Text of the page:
Things to know about your email before you die

Email is a valuable tool while you’re alive and could be just as important for your survivors when you die. Email systems store valuable information about many online accounts that contain information of financial and sentimental value, e.g., banking, credit card, investment, utilities and tax information as well as stored photos and videos. Furthermore, personal email accounts are often used to help change login credentials to such accounts.

Here are some things you ought to know about email:

TOS. The terms of service (“TOS”) of email service providers govern how much help they will give to family members of deceased subscribers in accessing the subscribers’ accounts. The TOS govern in the absence of state legislation or court orders. The key point is that providers differ markedly in how they balance the privacy interests of their deceased subscribers with the needs of the next of kin or estates of deceased members. Some are accommodating in providing access, others aren’t. Here’s a summary of leading email providers:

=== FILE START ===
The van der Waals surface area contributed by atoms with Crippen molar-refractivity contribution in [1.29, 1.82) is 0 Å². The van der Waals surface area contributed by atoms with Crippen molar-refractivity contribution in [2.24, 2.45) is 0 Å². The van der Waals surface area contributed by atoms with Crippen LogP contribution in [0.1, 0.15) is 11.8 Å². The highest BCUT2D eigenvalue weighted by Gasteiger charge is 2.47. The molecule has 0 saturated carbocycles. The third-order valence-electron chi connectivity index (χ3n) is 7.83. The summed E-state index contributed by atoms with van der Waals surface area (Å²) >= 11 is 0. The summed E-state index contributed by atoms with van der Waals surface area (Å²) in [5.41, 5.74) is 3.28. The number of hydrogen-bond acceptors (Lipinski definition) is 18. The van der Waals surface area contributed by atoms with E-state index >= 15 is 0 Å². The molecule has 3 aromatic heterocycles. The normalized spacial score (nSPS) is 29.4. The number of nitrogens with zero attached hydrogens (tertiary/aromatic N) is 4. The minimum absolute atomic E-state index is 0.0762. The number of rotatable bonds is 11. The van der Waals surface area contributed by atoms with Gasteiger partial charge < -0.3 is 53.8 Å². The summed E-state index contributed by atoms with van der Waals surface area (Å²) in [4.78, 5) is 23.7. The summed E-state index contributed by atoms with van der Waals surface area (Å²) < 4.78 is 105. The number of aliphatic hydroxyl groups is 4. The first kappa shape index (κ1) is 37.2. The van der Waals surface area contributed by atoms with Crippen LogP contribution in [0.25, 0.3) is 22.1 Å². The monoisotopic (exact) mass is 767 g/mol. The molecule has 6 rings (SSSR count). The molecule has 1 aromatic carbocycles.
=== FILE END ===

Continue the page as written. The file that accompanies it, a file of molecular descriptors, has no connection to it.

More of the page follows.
• YahooYahoo. Yahoo does not permit access to a member’s email account after it has been notified of the death. (LINK See also, “No Right of  Survivorship and Non-Transferability” in TOS Section 28 LINK ).iCloud email
  • iCloud. iCloud has provisions similar to Yahoo’s – no right of survivorship. (LINK)
  • Outlook. People trying to recover data from Outlook Outlookcan follow Microsoft’s Next of Kin procedure and provide the requested documentation.